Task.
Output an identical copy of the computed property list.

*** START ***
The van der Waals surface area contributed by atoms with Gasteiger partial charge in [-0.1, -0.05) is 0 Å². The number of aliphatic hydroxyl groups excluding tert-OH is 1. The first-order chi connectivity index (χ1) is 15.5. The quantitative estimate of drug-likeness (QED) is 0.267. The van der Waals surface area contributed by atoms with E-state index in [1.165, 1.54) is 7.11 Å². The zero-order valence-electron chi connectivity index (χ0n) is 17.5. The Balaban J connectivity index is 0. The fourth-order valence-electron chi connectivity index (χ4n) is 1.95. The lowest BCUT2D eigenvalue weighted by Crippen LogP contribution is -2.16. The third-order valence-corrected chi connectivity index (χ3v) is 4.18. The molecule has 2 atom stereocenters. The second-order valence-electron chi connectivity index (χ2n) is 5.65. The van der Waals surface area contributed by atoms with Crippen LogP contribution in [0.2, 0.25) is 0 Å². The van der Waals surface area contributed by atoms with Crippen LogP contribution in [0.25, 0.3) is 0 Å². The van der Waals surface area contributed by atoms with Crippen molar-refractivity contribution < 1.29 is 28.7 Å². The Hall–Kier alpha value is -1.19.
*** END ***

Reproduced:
The van der Waals surface area contributed by atoms with Gasteiger partial charge in [-0.1, -0.05) is 0 Å². The number of aliphatic hydroxyl groups excluding tert-OH is 1. The first-order chi connectivity index (χ1) is 15.5. The quantitative estimate of drug-likeness (QED) is 0.267. The van der Waals surface area contributed by atoms with E-state index in [1.165, 1.54) is 7.11 Å². The zero-order valence-electron chi connectivity index (χ0n) is 17.5. The Balaban J connectivity index is 0. The fourth-order valence-electron chi connectivity index (χ4n) is 1.95. The lowest BCUT2D eigenvalue weighted by Crippen LogP contribution is -2.16. The third-order valence-corrected chi connectivity index (χ3v) is 4.18. The molecule has 2 atom stereocenters. The second-order valence-electron chi connectivity index (χ2n) is 5.65. The van der Waals surface area contributed by atoms with Crippen LogP contribution in [0.2, 0.25) is 0 Å². The van der Waals surface area contributed by atoms with Crippen LogP contribution in [0.25, 0.3) is 0 Å². The van der Waals surface area contributed by atoms with Crippen molar-refractivity contribution < 1.29 is 28.7 Å². The Hall–Kier alpha value is -1.19.